Tuesday, August 25, 2009

48 hour Trotter

So the idea of eating a trotter in its entirety seemed like a beautiful thing. What could bring you closer to an animal then simmering away its foot in a porky stock for 48 hours with the idea of eating bone and all. Well folks, let me save you some time and excitement and describe what its like. Picture taking a piece of drywall off the floor, dipping it in some water to dampen it a bit, then placing it in your mouth and chewing in to its gritty, powdery nature. This is exactly how the trotter tasted. I was very surprised to even see it hold its shape and integrity after all that cooking, thanks to it being wrapped in cheesecloth. We actually simmered it for 48 hours over a period of 5 days or so. Not ideal, but definitely not the reason for this failed attempt. If you remember, i got the idea from an old school book i have. It notes that if you cook a trotter for this length of time, it is completely edible. Perhaps this was a way for the poor to survive back in the day and this gives new meaning to eating the whole hog. But let me tell you how happy i am to be living in 2009 when times for the most part are good. 
I really wanted to like this, i really did. 
Unfortunately, it looked like crap and pretty lifeless. I dont think i noticed it at first because i was thrilled with the idea of eating it all. I sliced into it and it kind of crumbled but kind of stayed together, so we were off to an interesting start. The bones were pretty hollow as if whatever good stuff that originally was in there had now had the life sucked out of it. We breaded it up and fried it in a pan. Both Colin and myself tried to down it but didn't make it far. We then tried feeding it to one of our servers. We told her what it was, but didn't tell her how we felt about it. We rarely give them food, so she jumped at the chance to have a nibble. Perhaps she was being nice, but she didn't think it was that bad, not at first anyways. Then the sandy texture of the bone, which was hard to get out of your mouth lingered on and her face grew less happy. We broke out laughing and she went for a glass of water. That was that, another one for the bin. 


jon w said...

tried this a few weeks ago. it was so bad I just assumed I had started with bad trotters. all the porky pigfoot flavor was gone, there was nothing left but slimy skin and sawdusty bone.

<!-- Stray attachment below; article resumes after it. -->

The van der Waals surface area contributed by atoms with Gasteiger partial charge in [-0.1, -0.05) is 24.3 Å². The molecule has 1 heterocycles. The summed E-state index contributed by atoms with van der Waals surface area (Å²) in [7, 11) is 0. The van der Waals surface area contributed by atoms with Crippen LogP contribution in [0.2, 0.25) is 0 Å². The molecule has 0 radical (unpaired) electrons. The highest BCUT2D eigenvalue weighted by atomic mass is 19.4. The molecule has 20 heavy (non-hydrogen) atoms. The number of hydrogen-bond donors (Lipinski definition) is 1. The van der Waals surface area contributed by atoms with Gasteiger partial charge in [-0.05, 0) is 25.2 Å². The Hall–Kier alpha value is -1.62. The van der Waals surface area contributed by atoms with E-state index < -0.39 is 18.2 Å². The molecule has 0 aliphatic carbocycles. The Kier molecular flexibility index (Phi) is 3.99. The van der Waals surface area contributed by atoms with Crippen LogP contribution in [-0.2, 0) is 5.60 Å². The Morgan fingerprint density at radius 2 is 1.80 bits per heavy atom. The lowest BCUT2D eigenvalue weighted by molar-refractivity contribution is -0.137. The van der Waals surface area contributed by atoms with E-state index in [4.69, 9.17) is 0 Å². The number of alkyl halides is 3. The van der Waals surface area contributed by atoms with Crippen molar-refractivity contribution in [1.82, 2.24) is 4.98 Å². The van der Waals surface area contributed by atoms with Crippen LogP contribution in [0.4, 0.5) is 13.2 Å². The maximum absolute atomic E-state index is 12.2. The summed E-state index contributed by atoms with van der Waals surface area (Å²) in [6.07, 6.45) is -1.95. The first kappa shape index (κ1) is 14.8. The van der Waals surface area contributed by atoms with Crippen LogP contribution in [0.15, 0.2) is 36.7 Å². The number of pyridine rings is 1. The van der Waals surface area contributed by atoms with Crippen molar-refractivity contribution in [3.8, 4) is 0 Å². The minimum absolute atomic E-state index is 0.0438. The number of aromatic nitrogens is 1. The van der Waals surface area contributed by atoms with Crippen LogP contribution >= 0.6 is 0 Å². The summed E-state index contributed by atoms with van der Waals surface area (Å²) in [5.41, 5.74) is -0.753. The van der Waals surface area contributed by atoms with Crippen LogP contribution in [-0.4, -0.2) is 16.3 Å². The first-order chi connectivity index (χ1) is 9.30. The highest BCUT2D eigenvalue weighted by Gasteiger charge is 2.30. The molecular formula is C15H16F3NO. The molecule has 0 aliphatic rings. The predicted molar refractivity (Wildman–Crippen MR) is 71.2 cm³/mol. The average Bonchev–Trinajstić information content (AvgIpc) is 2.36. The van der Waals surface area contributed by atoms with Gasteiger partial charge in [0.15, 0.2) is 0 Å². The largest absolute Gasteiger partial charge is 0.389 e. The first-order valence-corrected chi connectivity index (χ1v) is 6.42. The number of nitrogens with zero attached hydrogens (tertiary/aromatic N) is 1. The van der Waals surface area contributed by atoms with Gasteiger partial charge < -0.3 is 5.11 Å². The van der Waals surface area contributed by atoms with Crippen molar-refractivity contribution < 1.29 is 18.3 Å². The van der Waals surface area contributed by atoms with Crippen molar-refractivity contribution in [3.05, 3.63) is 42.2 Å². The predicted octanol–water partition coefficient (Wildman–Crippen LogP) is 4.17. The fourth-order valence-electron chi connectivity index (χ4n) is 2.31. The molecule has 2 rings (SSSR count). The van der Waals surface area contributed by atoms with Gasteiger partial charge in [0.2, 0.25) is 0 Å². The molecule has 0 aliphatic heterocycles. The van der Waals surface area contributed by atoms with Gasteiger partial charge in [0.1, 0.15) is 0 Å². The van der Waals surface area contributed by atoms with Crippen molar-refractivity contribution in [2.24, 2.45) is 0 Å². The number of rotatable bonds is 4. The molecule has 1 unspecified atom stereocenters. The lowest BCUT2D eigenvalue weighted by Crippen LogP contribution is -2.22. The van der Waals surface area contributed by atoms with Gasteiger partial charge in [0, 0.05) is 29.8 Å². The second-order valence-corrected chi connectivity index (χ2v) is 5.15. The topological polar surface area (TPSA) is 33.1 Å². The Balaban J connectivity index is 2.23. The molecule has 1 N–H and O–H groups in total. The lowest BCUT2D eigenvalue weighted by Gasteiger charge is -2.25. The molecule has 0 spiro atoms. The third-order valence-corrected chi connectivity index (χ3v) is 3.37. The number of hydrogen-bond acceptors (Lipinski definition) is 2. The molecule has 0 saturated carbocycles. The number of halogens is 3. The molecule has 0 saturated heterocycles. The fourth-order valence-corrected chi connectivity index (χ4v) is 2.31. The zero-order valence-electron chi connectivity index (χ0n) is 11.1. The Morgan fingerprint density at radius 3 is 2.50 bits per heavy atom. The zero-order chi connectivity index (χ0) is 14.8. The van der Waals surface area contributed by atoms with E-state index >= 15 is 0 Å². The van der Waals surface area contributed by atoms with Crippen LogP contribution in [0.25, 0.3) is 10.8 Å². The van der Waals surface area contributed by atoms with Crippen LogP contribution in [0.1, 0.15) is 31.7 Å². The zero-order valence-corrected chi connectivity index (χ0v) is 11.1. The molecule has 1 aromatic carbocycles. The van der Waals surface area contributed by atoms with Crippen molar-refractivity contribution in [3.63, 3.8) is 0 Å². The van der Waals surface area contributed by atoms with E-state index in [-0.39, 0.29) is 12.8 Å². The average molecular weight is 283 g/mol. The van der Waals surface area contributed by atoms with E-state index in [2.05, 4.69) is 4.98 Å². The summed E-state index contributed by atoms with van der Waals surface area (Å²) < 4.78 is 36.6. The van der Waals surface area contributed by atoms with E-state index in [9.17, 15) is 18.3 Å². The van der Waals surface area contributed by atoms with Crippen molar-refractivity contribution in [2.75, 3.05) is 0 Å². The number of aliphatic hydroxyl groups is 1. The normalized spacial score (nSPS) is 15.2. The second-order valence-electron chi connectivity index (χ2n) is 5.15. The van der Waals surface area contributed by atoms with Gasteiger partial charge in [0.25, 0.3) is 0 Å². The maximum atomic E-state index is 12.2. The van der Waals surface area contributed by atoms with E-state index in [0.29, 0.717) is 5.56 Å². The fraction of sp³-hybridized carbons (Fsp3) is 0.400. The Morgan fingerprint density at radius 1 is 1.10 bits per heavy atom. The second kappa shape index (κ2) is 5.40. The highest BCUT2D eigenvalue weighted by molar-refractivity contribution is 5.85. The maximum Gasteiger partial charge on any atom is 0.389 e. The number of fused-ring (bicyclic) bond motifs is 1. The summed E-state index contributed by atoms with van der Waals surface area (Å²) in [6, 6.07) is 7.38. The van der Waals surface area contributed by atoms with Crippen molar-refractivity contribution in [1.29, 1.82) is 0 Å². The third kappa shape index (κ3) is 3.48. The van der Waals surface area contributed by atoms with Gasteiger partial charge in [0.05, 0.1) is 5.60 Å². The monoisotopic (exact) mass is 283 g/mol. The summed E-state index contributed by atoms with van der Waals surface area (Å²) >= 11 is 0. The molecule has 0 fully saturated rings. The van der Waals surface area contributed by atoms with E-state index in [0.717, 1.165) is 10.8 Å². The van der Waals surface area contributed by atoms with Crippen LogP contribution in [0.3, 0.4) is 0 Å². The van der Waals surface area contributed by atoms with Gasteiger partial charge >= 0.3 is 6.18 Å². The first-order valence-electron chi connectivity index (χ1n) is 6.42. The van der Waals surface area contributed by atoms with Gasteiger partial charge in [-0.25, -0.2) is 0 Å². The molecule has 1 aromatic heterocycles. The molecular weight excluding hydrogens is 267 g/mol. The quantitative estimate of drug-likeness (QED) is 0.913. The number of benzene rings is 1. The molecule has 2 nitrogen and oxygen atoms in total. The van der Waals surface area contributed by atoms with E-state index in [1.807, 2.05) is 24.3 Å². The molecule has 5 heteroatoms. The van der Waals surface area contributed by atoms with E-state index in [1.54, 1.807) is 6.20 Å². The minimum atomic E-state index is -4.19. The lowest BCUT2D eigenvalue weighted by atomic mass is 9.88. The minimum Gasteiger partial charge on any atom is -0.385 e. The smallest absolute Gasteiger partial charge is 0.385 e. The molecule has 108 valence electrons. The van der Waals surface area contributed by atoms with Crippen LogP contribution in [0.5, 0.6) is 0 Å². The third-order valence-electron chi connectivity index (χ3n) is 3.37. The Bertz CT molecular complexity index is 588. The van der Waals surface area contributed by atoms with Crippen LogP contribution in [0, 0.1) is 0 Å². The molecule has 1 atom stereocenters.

Sydney said...

I'd never heard of cooking trotters like this. The idea does seem really enticing when you first think about it. I'm disappointed it turned out badly, because I would have really liked to try it.

Grant van Gameren said...

Horrible isn't it?

Zalbar said...

After slow cooking that thing for 48 hours I'm surprised it tasted of anything at all, you're basically making a very rich pork stock, then eating the garbage left over.

I bet it would have tasted loads better after only 4-6 hours as a soup, sort of like oxtail soup with dumplings, potato and peas.

Even better would be to make souse out of it.


Of course, if the whole idea was to try and eat the bones, well...uhm. ya, I dunno. I've had cow and goat bones that just flake after braising for a long time, and it's pretty gritty. Not exactly like sand, less dense but really inedible.

Love your blog, love the idea of of your place, will visit next time I'm visiting Toronto from Montreal.

erikd said...

Hey, I found that if you braise it directly in liquid, the liquid takes up all the flavor (think veal stock....you wouldnt want to eat the veal bones after the remi). If you have a vacuum sealer, it doesn't have to be expensive, you can simmer them at 200F for about 48 hours. They will come out looking like raw trotters, but they will be super flavorful, especially with a fat pinch of salt in the bag before you seal it. You can't eat the large shank bone, so pull it out before you seal it. The cartilage et al will be delicious. Use a small vacuum bag and do individual trotters. Just imho.
Erik Desjarlais
Evangeline Restaurant
Portland Maine USA

Jenn said...

looking forward to my first attempts at home charcuterie...but first thing's first - where do you get your instacure? i'm up near georgian bay and deciding between ordering it online or continuing my attempt to figure out who sells it around here...advice?

dangoodbaum said...

my first black hoof visit for my last birthday sent me on a bit of a meat-kick, and though I've never taken to trotters thus far, I decided to give them one more try.
I am still feeling a bit disappointed/enraged that I missed out on a hoof cafe brunch (by showing up 3 minutes after opening), but at least I can go home and have my own trotter in log form.

If you don't like my tongue and feet food videos, no one will.